Letter from Alice Welsh to Her Sister Anna Maria Welsh from Constantinople, May 6, 1871

Here is one more letter in the series sent by Alice Welsh to her sister during her extended European tour:


May 6th, 1871

My dear Sister Anna

Before going to Syria I made up my mind that all my evenings should be devoted to writing, expecting in that way to find time to answer all letters, a duty, with regard to a few, that had been hanging heavy on my mind for several months. But instead of carrying out this good intention, I was always so sleepy when evening came that I almost invariably indulged myself by retiring at about nine & as we seldom finished dinner before eight and always had a good deal to occupy our tongues (mine has learnt to wag more incessantly than ever since I have been away) the proper time to write never arrived. However I am now going to turn over a fresh leaf and try to make up for my past laziness.

Thank you ever so much for the two letters I received the other day, one of March 14th, the other 21st. It was the first we had heard either of Mr. Smith’s or your sickness, and we were glad to hear at the same time that you were both so much better.

Pest, May 14th

My dearest Anna Maria

Most delighted was I this morning to receive two letters from you, written on the 16th & 27th of April. Thank you very much for them both and particularly for the latter. You cannot be more glad to have us home, than I would be to be there. I have enjoyed myself immensely, particularly during the two last months, but I never felt more like being at home than I do today.

Don’t be at all uneasy about Father. He is quite well and in good spirits. I don’t think either Egypt or Italy suited him, but notwithstanding the exposure in Syria the mode of life and climate seemed to be the very things he needed. I hope you will like the portrait when you become accustomed to it, although as I wrote you before, to me it is anything but satisfactory.

I cannot imagine what style of dress it is that you and Elizabeth are adopting for the children, but I am very sorry that they are to have pants on soon. I hope neither of you will fail to send the measures for the Scotch suits. I am quite sure you could not fail to like them. They are so exceedingly pretty, and we shall be very much disappointed if the children don’t wear them next winter, for we quite set our hearts upon it last spring when we first saw them. Why have you not sent the other measures that I asked for?

I am so sorry that Mrs. Goldsborough seems to be so miserable. Give her a great deal of love from me when next you see her. What nice presents you got for Millie. It was so so nice and cunning for Johnnie and Somers to send something too.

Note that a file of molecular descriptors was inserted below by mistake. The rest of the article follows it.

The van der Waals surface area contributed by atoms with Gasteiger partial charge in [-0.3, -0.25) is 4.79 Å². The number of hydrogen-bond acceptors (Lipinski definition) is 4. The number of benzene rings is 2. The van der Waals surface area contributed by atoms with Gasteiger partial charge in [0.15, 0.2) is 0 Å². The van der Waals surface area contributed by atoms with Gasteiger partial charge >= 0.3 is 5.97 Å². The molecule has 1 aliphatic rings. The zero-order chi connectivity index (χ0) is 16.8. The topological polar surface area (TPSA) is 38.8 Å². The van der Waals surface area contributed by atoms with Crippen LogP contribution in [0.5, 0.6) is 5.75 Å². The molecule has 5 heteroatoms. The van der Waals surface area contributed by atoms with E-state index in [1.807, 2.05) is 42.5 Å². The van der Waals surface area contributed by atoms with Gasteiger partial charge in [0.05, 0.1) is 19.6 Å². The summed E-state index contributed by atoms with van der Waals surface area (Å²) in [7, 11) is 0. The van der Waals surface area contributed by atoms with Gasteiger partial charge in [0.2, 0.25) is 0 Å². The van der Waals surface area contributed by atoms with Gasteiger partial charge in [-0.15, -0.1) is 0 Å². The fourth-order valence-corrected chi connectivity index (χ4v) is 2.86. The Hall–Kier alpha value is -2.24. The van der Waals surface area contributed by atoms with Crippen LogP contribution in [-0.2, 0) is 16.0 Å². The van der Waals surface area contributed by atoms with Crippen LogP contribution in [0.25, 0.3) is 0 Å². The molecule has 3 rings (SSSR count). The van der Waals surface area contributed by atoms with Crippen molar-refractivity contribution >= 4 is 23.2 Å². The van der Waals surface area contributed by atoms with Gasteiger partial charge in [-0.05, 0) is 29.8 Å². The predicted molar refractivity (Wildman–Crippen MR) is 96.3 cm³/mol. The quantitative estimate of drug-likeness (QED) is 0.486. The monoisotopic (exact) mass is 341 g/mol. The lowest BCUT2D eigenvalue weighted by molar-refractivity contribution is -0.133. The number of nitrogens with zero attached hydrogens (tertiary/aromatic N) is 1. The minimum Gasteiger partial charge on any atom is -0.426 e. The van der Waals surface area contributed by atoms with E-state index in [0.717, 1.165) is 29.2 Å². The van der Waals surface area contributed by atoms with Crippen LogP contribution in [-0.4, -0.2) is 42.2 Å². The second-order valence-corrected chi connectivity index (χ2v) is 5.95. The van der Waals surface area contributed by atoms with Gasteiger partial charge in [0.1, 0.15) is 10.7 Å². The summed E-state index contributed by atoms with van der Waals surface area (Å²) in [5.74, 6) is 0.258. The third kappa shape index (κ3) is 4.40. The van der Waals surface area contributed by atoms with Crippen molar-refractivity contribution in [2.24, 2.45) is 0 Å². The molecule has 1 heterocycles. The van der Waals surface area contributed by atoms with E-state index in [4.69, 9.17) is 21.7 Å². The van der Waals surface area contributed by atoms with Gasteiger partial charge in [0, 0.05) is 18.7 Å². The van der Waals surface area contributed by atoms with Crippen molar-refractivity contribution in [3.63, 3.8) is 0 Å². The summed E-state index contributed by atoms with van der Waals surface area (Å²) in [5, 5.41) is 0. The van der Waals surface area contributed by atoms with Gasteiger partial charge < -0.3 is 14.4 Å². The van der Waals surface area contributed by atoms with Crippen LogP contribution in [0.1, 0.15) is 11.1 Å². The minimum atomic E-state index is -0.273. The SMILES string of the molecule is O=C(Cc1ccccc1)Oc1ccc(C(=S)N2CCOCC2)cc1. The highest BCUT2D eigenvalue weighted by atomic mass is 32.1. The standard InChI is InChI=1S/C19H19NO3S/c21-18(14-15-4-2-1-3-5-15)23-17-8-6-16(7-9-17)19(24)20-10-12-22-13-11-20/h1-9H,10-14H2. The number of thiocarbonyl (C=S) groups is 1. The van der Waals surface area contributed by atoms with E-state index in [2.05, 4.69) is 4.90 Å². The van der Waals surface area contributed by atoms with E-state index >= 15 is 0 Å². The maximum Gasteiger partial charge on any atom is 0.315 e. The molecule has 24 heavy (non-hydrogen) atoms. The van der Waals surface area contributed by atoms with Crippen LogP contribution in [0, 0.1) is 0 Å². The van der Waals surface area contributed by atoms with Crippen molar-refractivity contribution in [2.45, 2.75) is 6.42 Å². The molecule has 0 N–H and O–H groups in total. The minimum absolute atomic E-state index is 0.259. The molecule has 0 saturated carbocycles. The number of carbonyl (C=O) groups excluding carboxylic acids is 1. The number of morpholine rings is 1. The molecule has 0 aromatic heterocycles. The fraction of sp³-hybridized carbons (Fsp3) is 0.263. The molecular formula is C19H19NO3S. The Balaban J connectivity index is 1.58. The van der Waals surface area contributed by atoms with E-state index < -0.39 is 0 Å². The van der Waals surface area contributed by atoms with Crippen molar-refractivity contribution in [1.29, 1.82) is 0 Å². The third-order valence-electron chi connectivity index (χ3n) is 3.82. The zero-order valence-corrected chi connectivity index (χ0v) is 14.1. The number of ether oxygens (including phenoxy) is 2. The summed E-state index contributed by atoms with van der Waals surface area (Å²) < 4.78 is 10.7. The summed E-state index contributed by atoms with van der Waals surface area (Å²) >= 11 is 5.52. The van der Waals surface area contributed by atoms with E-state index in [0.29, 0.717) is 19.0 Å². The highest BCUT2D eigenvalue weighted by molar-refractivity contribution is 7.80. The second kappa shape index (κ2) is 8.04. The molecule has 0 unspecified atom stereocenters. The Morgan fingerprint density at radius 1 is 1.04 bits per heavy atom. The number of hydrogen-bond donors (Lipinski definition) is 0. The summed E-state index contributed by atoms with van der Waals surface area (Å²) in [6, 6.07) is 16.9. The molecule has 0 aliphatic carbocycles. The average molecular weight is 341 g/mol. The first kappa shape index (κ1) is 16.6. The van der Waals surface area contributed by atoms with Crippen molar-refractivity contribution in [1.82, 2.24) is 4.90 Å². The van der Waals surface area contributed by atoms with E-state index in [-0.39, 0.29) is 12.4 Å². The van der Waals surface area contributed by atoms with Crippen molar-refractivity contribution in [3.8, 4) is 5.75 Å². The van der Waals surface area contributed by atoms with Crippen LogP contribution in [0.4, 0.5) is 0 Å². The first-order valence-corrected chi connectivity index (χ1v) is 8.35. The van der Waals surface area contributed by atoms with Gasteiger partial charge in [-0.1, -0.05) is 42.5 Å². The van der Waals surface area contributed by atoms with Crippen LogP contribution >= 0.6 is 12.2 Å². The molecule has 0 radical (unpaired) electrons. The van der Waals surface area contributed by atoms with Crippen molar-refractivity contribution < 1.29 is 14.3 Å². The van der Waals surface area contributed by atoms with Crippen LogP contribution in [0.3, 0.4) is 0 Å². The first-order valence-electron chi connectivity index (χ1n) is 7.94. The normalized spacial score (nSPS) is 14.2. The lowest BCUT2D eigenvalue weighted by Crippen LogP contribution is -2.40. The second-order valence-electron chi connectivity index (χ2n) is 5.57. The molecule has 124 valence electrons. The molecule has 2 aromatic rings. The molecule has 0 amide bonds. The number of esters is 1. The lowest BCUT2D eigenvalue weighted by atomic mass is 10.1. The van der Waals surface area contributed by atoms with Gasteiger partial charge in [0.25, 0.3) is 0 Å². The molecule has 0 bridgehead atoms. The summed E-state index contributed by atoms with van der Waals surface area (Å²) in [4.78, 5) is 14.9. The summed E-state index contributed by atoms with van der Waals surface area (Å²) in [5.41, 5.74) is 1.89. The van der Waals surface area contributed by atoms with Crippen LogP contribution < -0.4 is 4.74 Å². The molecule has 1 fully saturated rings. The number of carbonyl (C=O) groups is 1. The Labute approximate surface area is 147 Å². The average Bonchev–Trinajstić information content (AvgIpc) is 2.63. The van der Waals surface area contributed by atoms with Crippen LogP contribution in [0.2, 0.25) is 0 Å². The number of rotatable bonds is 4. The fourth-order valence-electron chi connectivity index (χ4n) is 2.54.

We had a much more comfortable time coming from Constantinople here than I had dared to hope. We left there at four last Tuesday afternoon. The trip up the Bosphorous was beautiful, but although the water was really very smooth, the vessel was badly built and rolled much more than there was any occasion for, and by the time we got into the Black Sea Mary Welsh and I felt it would be safer to retire below, which we did, and keeping perfectly quiet, together with strong smelling salts, had such a good effect that we escaped without suffering anything more serious than a bad headache and some rather sickish feelings.

At six and a half on Monday morning we arrived at Varna, and took the train for Rustchusk [now known as Ruse, in Bulgaria] on the Danube, where we arrived at six and half that evening and went to board the boat immediately. On this boat we remained until Friday at two P.M.

The accommodations were comfortable and everything clean, but as the company goes on the plan of making as much money as possible we were nearly starved. The passengers were nearly all Germans, four American gents, but I did not have much to say to them and they were not at all interesting. The days were horribly long & stupid, but the scenery was beautiful.

The first day the river banks were low with grand snow mountains in the distance, and the second the mountains rose from the river’s edge rocky and green, in many places quite high. The weather was clear & beautiful, although the wind was too high to be very pleasant. Arrived at Bazias we were obliged to wait until half past six for the train. We occupied the time by reading & taking dinner. The night was spent in the cars and we reached here yesterday morning at noon.

The Misses Biddle have determined to part from us at Vienna and as they preferred spending all the time there, went strait on and we join them again tomorrow. They expect to leave us on Wednesday or Thursday, although they have not the time to visit all the places we intend to. They are going to make a more extended tour than they at first proposed and most probably will not be in Philadelphia before the first of July. Miss Turner has now determined to remain with them instead of joining us, as she thought of doing. The reasons for her change of mind are that at present she has rather a severe attack of that malady called “homesickness” and that the B’s [Biddles?] are going to do so much more than she expected them to.

It was queer that Somers did not remember your uncle G. I hope his memory will be stronger in the case of his two loving aunts and Grandpa. Dear little soul, I do want to see him so, give him ever so many kisses for me. Don’t forget to write very often and tell me everything. Give a great deal of love to Mr. S. and all at home, also remember me to Hannah and both the Bridgets. We have never yet heard if you saw Mary’s Lizzie or what became of her. Mary has not been well for the few last days, but is better today. I suppose John is in London by this time. How strange it seems. Give my love to Maria. With a great deal to yourself.

Your most loving